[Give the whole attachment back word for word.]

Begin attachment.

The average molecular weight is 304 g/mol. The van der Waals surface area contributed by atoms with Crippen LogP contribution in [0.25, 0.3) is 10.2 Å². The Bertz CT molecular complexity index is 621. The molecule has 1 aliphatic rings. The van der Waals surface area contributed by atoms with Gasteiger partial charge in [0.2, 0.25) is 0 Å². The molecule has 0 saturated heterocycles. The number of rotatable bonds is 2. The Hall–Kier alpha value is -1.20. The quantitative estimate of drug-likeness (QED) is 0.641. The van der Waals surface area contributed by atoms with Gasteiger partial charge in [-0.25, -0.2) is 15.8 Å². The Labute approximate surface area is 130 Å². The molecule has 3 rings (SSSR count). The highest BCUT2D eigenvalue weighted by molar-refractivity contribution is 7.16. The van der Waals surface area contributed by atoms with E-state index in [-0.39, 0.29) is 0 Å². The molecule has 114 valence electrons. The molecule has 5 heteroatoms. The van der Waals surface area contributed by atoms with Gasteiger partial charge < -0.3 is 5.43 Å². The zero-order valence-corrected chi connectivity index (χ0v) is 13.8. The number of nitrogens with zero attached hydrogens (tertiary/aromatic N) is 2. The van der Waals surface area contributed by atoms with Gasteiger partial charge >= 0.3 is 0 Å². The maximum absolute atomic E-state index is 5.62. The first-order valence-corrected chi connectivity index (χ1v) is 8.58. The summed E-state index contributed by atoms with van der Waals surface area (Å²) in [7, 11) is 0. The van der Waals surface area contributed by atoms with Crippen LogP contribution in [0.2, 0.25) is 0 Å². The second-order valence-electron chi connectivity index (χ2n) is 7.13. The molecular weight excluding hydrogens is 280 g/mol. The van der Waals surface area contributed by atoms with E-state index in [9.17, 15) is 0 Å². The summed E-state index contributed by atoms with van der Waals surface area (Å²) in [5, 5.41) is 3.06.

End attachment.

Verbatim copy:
The average molecular weight is 304 g/mol. The van der Waals surface area contributed by atoms with Crippen LogP contribution in [0.25, 0.3) is 10.2 Å². The Bertz CT molecular complexity index is 621. The molecule has 1 aliphatic rings. The van der Waals surface area contributed by atoms with Gasteiger partial charge in [0.2, 0.25) is 0 Å². The molecule has 0 saturated heterocycles. The number of rotatable bonds is 2. The Hall–Kier alpha value is -1.20. The quantitative estimate of drug-likeness (QED) is 0.641. The van der Waals surface area contributed by atoms with Gasteiger partial charge in [-0.25, -0.2) is 15.8 Å². The Labute approximate surface area is 130 Å². The molecule has 3 rings (SSSR count). The highest BCUT2D eigenvalue weighted by molar-refractivity contribution is 7.16. The van der Waals surface area contributed by atoms with E-state index in [-0.39, 0.29) is 0 Å². The molecule has 114 valence electrons. The molecule has 5 heteroatoms. The van der Waals surface area contributed by atoms with Gasteiger partial charge < -0.3 is 5.43 Å². The zero-order valence-corrected chi connectivity index (χ0v) is 13.8. The number of nitrogens with zero attached hydrogens (tertiary/aromatic N) is 2. The van der Waals surface area contributed by atoms with Gasteiger partial charge >= 0.3 is 0 Å². The maximum absolute atomic E-state index is 5.62. The first-order valence-corrected chi connectivity index (χ1v) is 8.58. The summed E-state index contributed by atoms with van der Waals surface area (Å²) in [7, 11) is 0. The van der Waals surface area contributed by atoms with Crippen LogP contribution in [0.2, 0.25) is 0 Å². The second-order valence-electron chi connectivity index (χ2n) is 7.13. The molecular weight excluding hydrogens is 280 g/mol. The van der Waals surface area contributed by atoms with E-state index in [9.17, 15) is 0 Å². The summed E-state index contributed by atoms with van der Waals surface area (Å²) in [5, 5.41) is 3.06.